Other students take a similar view, even if they’re inclined to worry a touch more. Consider Monica Tai. She will begin her MBA studies at Wharton next month. After graduating with a B.A. in economics from Cornell University in 2006, she worked as an “actuarial analyst” for Mercer Consulting for nearly four years. Clearly, Tai knows and understands the compounding effect of numbers. She was able to secure what she calls a “good financial aid package” from Wharton, but still has to borrow an unspecified amount of money to pay for the degree. She also has “less than $10,000” of undergraduate debt left.

Is she concerned? “I’m a little bit worried,” she says. “I think there will be enough incremental value to pay back what I’ve lost by not working for two years. But I don’t know if it’s enough to pay back what the loans cost. I guess it really does make me think that I have to recruit in particular types of jobs so that I can pay back the loans.”

The one ranking Wharton would rather not top

Wharton is passing the $100 million threshold before any other business school because of the large size of its classes as well as the size of its average MBA debt, which is the highest in the world. Wharton MBAs rack up a third more debt than those at Harvard Business School. For the class of 2010, Harvard MBAs walked off campus with average debt of $73,100 versus Wharton’s $109,836.

The total debt tab for Harvard’s class of 2013? It’s more than $40 million less than Wharton — an estimated $71.7 million in debt, loan origination fees and interest.

With a $2.3 billion endowment that is three times the size of Wharton’s, Harvard Business School has a distinct advantage in this game. It has been among the most generous B-schools when it comes to offering fellowship grants to keep student borrowing in check.

Over several months, Wharton has repeatedly declined requests to speak about its students’ appetite for debt. On Friday, a Wharton spokesman declined yet again. “We still have no plans to participate in this story,” said Ira Rubien of Wharton.

Christian Schraga, for one, thinks the numbers for the class are nothing less than “frightening.” Schraga graduated from Wharton in 2002 and believes that this level of debt has major consequences on a person’s life. “I’m not sure that these people understand what they’re getting into,” he says. “They’ve limited their options for what they want to do because of the debt. It requires a level of indebted servitude to pay back the debt, versus going after what your heart desires.”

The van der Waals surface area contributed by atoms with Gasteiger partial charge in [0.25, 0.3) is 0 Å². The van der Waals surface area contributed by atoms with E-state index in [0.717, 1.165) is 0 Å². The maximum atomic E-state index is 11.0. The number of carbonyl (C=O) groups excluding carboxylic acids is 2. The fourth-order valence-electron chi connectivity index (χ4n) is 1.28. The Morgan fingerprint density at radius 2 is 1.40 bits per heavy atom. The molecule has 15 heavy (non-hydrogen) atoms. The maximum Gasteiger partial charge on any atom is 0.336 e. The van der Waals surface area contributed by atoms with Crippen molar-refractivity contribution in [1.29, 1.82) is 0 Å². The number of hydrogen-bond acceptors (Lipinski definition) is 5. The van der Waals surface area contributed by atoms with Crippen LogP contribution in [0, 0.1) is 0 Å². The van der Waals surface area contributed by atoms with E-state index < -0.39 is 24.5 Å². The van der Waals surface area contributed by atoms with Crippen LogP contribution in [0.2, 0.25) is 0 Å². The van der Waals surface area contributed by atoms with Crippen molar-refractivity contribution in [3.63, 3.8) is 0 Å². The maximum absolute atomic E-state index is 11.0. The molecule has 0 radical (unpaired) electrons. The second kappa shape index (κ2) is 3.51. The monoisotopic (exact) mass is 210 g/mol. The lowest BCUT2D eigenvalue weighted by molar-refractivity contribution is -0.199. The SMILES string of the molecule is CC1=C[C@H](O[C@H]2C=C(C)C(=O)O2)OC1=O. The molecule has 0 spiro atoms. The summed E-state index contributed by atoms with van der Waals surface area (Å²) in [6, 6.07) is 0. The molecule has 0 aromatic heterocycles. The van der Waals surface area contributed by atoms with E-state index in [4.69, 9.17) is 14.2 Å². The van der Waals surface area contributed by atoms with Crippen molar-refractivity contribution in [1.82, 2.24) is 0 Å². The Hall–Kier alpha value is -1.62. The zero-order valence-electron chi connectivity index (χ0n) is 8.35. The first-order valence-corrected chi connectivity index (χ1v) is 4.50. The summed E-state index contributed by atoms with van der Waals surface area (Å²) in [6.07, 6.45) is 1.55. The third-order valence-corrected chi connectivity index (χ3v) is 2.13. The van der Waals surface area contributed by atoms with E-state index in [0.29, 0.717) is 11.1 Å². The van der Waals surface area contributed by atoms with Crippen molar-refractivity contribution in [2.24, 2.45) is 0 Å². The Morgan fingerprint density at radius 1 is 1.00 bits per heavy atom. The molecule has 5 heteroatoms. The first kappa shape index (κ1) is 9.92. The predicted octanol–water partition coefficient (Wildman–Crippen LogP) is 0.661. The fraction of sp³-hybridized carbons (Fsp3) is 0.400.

That means that anyone who’s thinking about taking on the uncertain job prospects and the very certain loan payments should have a clear idea of the job they hope to get, their chances of getting it, and what it’s likely to play. With today’s steep tuition bills, studying hard and hoping for the best is a risky strategy at best.

Schraga should know. He enrolled in Wharton’s MBA program in 2000 with a glamorous image of life after B-school. “I would be living in a Trump luxury apartment with crystal whisky decanters on some sort of bar cart,” he quips. He didn’t worry much about borrowing $112,875 for the privilege. Schraga, however, did not have a very clear picture of how to achieve that dream beyond having a sense that he wanted to work in the entertainment industry.

Then the market crashed, and a sense of desperation set in around campus. Without a job, he and his classmates began to fear the unthinkable: bearing unshakable debt — U.S. bankruptcy law rarely forgives student loans. Like most of his classmates, he scrambled for the jobs that came up on campus, rather than focusing on ones he really wanted.

‘If I have to do this job, I’ll die’

During a McKinsey interview for a consulting role in New Jersey, Schraga felt miserable: “I thought, ‘if I have to do this job, I’ll die.’” McKinsey offered him the job, which included a salary that would have comfortably covered his loans, but a September start date gave him time to look harder for that coveted entertainment gig.